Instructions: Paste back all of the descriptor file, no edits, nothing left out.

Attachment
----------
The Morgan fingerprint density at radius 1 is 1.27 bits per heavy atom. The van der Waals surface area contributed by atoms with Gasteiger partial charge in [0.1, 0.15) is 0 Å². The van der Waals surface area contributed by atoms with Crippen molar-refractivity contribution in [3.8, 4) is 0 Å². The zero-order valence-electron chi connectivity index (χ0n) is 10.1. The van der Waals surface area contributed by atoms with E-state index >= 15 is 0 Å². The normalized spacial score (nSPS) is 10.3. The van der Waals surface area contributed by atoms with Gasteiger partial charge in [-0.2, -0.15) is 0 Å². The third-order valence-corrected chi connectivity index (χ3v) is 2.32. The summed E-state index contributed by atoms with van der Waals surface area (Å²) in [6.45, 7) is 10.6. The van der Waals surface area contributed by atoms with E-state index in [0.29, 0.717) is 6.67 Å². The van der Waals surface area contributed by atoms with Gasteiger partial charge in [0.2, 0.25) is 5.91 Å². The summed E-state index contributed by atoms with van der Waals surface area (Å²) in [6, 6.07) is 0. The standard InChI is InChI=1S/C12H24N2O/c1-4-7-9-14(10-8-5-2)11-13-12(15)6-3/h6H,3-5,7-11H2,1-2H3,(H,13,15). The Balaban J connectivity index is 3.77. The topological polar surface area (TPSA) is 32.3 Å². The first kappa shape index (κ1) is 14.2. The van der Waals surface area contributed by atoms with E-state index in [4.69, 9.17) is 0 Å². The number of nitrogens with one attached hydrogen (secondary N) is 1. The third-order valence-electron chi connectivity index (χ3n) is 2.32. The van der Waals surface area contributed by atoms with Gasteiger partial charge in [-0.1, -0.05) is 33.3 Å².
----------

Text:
The Morgan fingerprint density at radius 1 is 1.27 bits per heavy atom. The van der Waals surface area contributed by atoms with Gasteiger partial charge in [0.1, 0.15) is 0 Å². The van der Waals surface area contributed by atoms with Crippen molar-refractivity contribution in [3.8, 4) is 0 Å². The zero-order valence-electron chi connectivity index (χ0n) is 10.1. The van der Waals surface area contributed by atoms with E-state index >= 15 is 0 Å². The normalized spacial score (nSPS) is 10.3. The van der Waals surface area contributed by atoms with Gasteiger partial charge in [-0.2, -0.15) is 0 Å². The third-order valence-corrected chi connectivity index (χ3v) is 2.32. The summed E-state index contributed by atoms with van der Waals surface area (Å²) in [6.45, 7) is 10.6. The van der Waals surface area contributed by atoms with E-state index in [0.29, 0.717) is 6.67 Å². The van der Waals surface area contributed by atoms with Gasteiger partial charge in [0.2, 0.25) is 5.91 Å². The summed E-state index contributed by atoms with van der Waals surface area (Å²) in [6, 6.07) is 0. The standard InChI is InChI=1S/C12H24N2O/c1-4-7-9-14(10-8-5-2)11-13-12(15)6-3/h6H,3-5,7-11H2,1-2H3,(H,13,15). The Balaban J connectivity index is 3.77. The topological polar surface area (TPSA) is 32.3 Å². The first kappa shape index (κ1) is 14.2. The van der Waals surface area contributed by atoms with E-state index in [4.69, 9.17) is 0 Å². The number of nitrogens with one attached hydrogen (secondary N) is 1. The third-order valence-electron chi connectivity index (χ3n) is 2.32. The van der Waals surface area contributed by atoms with Gasteiger partial charge in [-0.1, -0.05) is 33.3 Å².